# Thread: Is there a way to clean up this recursion code?

1. Member
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Sep 2009
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## Is there a way to clean up this recursion code?

Ok, so I wrote a program to count the number of vowels in a user inputted string.

The program works great. However, I was wondering if there was a way to clean my recursion method up, trying to get things as simple as possible if this isn't it. Need to work on cleaning my code up.

Here is the program:

Java Code:
```//Program to test vowel count

import java.io.*;
import java.util.*;

public class VowelCount
{

static int countVowels(String s)
{
if (s.length() == 0) return 0;
int tailResult = countVowels(s.substring(1));
switch (s.charAt(0))
{
case 'a': case 'A':
case 'e': case 'E':
case 'i': case 'I':
case 'o': case 'O':
case 'u': case 'U':

return tailResult+1;
default:
return tailResult;
}
}

public static void main(String[] args) throws IOException
{

String s;

System.out.println("Please enter a string of letters: ");
System.out.println("The string you entered is: " + s);
countVowels(s);
System.out.println("The number of vowels in the string is: " + countVowels(s));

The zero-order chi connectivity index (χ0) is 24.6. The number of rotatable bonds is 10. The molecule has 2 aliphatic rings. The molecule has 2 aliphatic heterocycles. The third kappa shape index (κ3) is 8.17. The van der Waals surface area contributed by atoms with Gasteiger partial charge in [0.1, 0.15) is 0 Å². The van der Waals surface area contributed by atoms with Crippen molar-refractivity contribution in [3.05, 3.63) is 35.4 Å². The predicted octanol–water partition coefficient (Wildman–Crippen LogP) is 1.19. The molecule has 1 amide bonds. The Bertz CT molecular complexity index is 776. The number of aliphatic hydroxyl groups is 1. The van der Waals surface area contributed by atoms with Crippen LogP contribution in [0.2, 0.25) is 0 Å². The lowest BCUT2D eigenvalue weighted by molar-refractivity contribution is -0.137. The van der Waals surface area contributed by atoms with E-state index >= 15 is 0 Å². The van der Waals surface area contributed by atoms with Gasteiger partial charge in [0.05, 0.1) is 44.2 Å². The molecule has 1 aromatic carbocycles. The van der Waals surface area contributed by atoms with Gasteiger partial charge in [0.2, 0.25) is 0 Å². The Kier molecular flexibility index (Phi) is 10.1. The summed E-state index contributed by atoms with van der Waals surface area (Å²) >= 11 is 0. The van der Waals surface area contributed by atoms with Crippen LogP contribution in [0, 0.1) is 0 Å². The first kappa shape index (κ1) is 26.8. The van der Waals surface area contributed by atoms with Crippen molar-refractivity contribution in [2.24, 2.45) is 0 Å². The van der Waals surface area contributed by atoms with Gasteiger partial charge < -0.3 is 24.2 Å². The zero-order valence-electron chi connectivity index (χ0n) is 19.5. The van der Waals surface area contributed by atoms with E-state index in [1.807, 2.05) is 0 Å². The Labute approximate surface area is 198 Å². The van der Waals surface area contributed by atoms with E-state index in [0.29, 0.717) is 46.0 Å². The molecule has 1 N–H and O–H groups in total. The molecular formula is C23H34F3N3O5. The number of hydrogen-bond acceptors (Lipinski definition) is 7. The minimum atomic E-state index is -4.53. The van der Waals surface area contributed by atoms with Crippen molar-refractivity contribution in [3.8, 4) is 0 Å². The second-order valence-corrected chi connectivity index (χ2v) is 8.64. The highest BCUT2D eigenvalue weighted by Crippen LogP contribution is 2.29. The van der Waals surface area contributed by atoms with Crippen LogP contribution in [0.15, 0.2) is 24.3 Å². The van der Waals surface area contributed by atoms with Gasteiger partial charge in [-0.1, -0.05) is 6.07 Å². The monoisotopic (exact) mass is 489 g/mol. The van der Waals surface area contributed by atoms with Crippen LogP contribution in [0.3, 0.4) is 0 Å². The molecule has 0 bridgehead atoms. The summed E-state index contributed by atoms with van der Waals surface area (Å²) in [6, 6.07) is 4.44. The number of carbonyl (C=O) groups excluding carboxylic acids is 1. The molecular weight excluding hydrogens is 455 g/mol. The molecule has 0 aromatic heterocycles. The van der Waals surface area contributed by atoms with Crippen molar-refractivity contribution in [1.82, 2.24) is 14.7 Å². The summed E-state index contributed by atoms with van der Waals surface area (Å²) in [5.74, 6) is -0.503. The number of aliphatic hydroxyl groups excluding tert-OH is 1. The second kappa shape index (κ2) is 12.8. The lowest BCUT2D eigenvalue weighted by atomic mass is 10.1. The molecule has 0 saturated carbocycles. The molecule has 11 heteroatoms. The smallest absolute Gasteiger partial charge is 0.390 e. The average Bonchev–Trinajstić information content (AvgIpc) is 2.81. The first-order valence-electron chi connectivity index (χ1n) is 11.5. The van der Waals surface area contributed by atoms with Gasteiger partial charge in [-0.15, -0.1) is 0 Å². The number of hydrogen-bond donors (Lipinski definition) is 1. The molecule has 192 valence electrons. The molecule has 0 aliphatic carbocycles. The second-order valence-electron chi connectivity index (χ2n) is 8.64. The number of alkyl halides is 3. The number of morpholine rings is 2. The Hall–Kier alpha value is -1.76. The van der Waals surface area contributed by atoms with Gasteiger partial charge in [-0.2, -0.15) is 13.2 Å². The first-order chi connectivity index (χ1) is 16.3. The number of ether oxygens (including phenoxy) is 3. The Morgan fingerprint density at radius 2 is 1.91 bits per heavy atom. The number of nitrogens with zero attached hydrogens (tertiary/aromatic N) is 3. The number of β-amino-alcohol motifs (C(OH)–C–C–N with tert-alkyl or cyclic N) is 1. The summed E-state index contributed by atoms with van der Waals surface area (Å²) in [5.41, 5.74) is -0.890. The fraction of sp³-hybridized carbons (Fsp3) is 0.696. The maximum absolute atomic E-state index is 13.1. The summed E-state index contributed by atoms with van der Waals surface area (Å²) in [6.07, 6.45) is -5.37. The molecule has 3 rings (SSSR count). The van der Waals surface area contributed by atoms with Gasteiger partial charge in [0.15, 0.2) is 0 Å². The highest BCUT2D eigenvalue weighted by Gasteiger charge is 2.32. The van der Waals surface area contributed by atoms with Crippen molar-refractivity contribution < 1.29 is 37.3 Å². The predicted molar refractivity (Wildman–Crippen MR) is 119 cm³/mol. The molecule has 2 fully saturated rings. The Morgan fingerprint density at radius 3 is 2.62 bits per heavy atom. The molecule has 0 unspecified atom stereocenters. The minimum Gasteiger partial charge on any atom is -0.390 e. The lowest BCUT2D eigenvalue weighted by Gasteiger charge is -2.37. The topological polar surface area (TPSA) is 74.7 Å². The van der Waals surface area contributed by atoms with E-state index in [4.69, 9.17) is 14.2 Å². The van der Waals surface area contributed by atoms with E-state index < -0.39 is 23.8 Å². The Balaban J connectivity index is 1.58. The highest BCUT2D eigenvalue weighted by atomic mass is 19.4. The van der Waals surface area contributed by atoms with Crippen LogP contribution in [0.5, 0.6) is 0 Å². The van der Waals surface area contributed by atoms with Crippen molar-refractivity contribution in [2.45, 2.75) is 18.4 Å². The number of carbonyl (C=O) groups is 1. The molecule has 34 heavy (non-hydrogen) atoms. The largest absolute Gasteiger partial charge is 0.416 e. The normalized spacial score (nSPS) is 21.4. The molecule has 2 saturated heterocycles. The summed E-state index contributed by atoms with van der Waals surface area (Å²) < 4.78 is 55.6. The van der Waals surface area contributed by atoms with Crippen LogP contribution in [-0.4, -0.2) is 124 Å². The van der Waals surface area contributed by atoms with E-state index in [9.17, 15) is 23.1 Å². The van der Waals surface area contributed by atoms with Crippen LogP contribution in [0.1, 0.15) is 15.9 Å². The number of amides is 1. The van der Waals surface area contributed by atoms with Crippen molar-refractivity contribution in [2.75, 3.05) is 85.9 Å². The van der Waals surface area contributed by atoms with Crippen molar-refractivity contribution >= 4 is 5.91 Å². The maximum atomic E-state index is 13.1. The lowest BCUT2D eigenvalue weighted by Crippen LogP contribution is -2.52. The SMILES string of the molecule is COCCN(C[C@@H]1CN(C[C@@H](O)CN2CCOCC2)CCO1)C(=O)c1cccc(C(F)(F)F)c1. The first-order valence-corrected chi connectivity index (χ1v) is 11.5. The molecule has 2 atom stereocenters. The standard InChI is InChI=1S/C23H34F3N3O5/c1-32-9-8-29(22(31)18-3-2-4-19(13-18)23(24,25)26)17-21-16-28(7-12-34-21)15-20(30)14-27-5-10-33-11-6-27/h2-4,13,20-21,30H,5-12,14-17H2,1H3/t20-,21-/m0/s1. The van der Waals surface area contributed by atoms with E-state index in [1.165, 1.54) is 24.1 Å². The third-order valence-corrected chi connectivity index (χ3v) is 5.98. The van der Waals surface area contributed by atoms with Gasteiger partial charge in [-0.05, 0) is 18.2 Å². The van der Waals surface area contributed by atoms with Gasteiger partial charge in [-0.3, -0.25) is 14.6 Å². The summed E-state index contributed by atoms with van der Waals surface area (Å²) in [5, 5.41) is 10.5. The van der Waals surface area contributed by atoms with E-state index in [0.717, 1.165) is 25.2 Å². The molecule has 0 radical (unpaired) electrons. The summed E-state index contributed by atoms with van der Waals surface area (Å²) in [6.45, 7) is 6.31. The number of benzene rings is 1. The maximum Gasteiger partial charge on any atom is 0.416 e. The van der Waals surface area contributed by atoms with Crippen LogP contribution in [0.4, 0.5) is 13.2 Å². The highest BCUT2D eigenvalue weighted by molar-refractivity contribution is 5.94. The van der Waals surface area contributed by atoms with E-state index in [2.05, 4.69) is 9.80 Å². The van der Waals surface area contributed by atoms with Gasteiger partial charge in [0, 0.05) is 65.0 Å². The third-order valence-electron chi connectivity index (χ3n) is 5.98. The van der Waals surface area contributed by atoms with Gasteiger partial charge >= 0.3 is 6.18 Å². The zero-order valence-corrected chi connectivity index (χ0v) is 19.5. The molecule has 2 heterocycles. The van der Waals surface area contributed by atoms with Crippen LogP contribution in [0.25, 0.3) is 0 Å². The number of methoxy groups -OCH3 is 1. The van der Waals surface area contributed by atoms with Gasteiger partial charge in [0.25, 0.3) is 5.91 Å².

}
}```

2. There are several ways to do this.

Method 1: For each character in the string, check if it's a vowel, and keep a running total.

Java Code:
```static int countVowels(String s)
{
int vowelCount = 0;

for (int i = 0; i < s.length(); i++)
{
char c = s.charAt(i);

if (c == 'a' || c == 'e' || c == 'i' || c=='o' || c == 'u'
|| c == 'A' || c == 'E' || c == 'I' || c =='O' || c=='U')
{
vowelCount++;
}
}

return vowelCount;
}```
This method differs from yours in that instead of recursively checking the end of the string, you check each character.

Method 2: Use a regular expression.

I'm a regex maniac, and use it for most of my parsing needs, since it's usually shorter code, and easier to modify.

Java Code:
```static int countVowels(String s)
{
int vowelCount = 0;

// matches an 'a', 'e', 'i', 'o' or 'u'
// (the "(?i)" means case-insensitive (that is, upper-case vowels too)
Pattern vowel = Pattern.compile("(?i)[aeiou]");
Matcher matcher = vowel.matcher(s);

while (matcher.find()) {
vowelCount++;
}

return vowelCount;
}```

Also, as a note, this line does nothing, since you don't store the value.
Java Code:
`countVowels(s);`

Instead, you might want to store the value.
Java Code:
```int vowelCount = countVowels(s);
System.out.println("The number of vowels in the string is: " + vowelCount);```

3. Member
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ok, thanks, much appreciated.

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